As long as we can see them moving toward the field at 0:00 we don't worry about it. Sometimes it's close. Only twice have ever flagged a team for it and both times we had an observer. We knew we had to do it then, but they were both very obvious. In one instance the coach did it intentionally because he needed to yell at his team longer. In the other instance the locker room was a 7 minute walk from the field. I don't know why they went there because there wasn't much chance to get back in time.
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National Federation Discussion / Re: A method for shortening halftime.....
« Last post by Ralph Damren on June 24, 2019, 12:52:16 PM »
In 1983 the 3-minute warmup was required with USC to the HC if not. While there hasn't been any proposal to remove that, there has been some discussion regarding it. If a team is straggling back on the field, if at least half are on the field ,with the rest a' coming, in Maine we say : "Ayuh, 'spect close enough." If both teams are not on the field once the scheduled halftime has ended, the 3-minute warmup clock will begin. We will then ask the team who has the choice what choice they wish, as it could have changed with the looming 15 yarder.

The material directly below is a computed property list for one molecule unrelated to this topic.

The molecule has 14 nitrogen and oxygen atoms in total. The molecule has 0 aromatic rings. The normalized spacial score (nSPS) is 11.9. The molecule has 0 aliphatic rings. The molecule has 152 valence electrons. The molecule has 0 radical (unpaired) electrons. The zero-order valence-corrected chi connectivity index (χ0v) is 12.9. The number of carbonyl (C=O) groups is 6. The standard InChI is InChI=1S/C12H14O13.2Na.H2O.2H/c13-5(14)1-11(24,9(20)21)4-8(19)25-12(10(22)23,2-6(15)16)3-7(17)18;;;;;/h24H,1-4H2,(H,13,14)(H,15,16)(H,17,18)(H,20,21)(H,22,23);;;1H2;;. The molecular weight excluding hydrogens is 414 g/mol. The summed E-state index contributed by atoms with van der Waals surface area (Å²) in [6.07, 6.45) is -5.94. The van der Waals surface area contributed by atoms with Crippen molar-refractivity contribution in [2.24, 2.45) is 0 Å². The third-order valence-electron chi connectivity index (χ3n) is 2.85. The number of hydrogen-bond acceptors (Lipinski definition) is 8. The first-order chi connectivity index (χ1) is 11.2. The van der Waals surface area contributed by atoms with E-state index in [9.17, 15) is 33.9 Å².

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 7-2-1 ART. 1 . . . After the ready-for-play, each player of A who participated in the previous down and each substitute for A must have been, momentarily, between the 9-yard marks, before the snap. (this is the 2019 rule book)

With the adoption of the 40 second play clock, there is no ready for play except for the stated clock stoppages. When do the players have to be inside the 9 yard marks with the 40 second play clock?